Worker Misclassification and Its Consequences
Exempt versus non-exempt? Employee or contractor? You understand employment designations and terminology — or do you? Many common employment-related terms are misinterpreted, When this misinterpretation is made by employers, stiff penalties are frequently the unfortunate result. Making mistakes with exempt versus non-exempt employees – or by classifying employees as independent contractors – can be particularly costly for employers.
Exempt versus Non-Exempt
The Fair Labor Standards Act (FLSA) dictates that employees must receive a federally-mandated minimum wage. The FLSA also states that employees are entitled to overtime pay at time and one half of their regular pay per hour for each hour worked over 40 during a workweek.
However, Section 13 (a) (1) of the FLSA names exemptions to minimum wage and overtime requirements for bona fide executive, administrative, professional and outside sales employees. Certain computer employees are also exempted from minimum wage and overtime requirements under Section 13 (a) (1) and Section 13 (a) (17) of the FLSA. Exempt employees receive a salary rather than hourly wages. With specific exceptions, they receive their full salary whether they work a full 40-hour week or not. Non-exempt workers receive hourly wages plus overtime for each hour worked over 40 during a workweek.
The FLSA dictates that exempt “creative professionals” and “learned professionals” must be engaged in non-manual labor AND paid a weekly salary of at least $455. However, Physicians, teachers and similar “learned” or “creative” professionals who receive hourly wages are also considered exempt.
Exempt computer employees must receive a weekly salary of at least $455 or an hourly wage of at least $27.63. Examples of exempt computer related positions include systems analyst, computer programmer and software engineer. Outside sales people must be engaged in obtaining orders or services for which they are paid by clients or customers AND regularly and routinely perform their duties away from their employer’s place of business to be exempt from FLSA required minimum wages and overtime.
Some unscrupulous employers attempt to skirt FLSA overtime pay requirements by paying otherwise non-exempt employees by salary versus hourly wages, or by giving them “executive” titles without the corresponding job duties and compensation. However, workers are not exempt from receiving overtime pay simply because they hold a specific job title or draw a salary rather than hourly wages. Employers who are caught Violating FLSA requirements by misclassifying non-exempt employees as exempt may be subject to hefty fines and penalties, in addition to required payment of back-wages for overtime pay.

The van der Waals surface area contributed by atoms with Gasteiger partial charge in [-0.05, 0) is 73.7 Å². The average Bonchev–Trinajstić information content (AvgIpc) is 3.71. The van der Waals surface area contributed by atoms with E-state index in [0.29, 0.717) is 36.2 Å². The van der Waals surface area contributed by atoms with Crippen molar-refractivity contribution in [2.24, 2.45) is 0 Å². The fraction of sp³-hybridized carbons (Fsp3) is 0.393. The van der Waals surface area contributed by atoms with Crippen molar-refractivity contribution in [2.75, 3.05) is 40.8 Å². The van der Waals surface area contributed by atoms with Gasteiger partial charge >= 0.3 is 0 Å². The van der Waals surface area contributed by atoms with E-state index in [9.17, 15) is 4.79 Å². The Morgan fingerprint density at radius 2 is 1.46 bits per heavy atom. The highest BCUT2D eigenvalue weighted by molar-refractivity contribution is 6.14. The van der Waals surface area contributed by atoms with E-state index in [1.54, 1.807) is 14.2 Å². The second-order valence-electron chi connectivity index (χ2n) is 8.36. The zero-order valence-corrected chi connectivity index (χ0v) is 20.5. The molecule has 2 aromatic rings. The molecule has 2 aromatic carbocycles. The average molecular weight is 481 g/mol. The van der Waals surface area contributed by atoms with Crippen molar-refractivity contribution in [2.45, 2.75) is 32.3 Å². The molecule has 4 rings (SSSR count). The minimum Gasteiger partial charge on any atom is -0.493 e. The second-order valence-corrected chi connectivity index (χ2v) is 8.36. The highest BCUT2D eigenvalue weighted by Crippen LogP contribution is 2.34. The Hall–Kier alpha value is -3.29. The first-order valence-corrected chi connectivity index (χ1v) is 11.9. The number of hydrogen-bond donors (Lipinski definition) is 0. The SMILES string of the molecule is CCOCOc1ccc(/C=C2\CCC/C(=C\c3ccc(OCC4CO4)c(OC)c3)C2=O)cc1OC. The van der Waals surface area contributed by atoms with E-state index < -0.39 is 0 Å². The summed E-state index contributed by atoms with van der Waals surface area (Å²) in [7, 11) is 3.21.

Employee versus Independent Contractor
The FLSA provides guarantees and rights for employees such as paid holidays, unemployment compensation and payment of half of required Medicare and Social Security benefits. Full-time workers generally receive more rights than part-time workers. However, independent contractors receive none of these benefits. As a result, dishonest employers often label workers as independent contractors to avoid paying benefits for which they would otherwise be responsible.
However, the FLSA lists six criteria that determine whether a worker is truly an independent contractor or should be considered an employee.
- Whether a worker’s duties are integral to the business – if so, the worker is more likely to be an employee
- Whether workers are subject to both profit and loss – if so, the worker is more likely a contractor.
- Whether workers must invest in AND bear the loss for their own tools or equipment – if so, the workers is more likely to be a contractor
- Whether workers are engaged in regular competition with others for assignments – if so, the worker is more likely to be a contractor
- Whether workers are permanently employed – if so ,the worker is more likely to be an employee
- Whether work hours, pay and work location are dictated by employers – if so, the worker is more likely to be an employee
Employees who believe they have been misclassified may file Form SS-8: Determination of Worker Status for Purposes of Federal Employment Taxes and Income Tax Withholding and Form 8819: Uncollected Social Security and Medicare Tax on Wages. If the IRS determines that particular workers have indeed been misclassified, employers can receive a nasty surprise in the form of a demand to repay Social Security and Medicare taxes – along with substantial penalties.
Employers who wish to obtain partial relief from the financial consequences of misclassifying employees as contractors may file Form 8952: Application for Voluntary Classification Settlement Program (VCSP) and enter an agreement to classify workers as employees going forward, including paying employment related taxes. In exchange, employers are liable for only 10 percent of the employment tax they would have been required to pay, plus interest and penalties are waived and the IRS agrees to forego employment tax audits for previous years regarding reclassified workers.
Disclaimer: This article provides a general description and overview of employee misclassification and its possible legal and financial consequences. It is not intended to provide legal advice. Please consult with an attorney in your jurisdiction who specializes in employment-related matters with specific questions regarding classification of your company’s workers.
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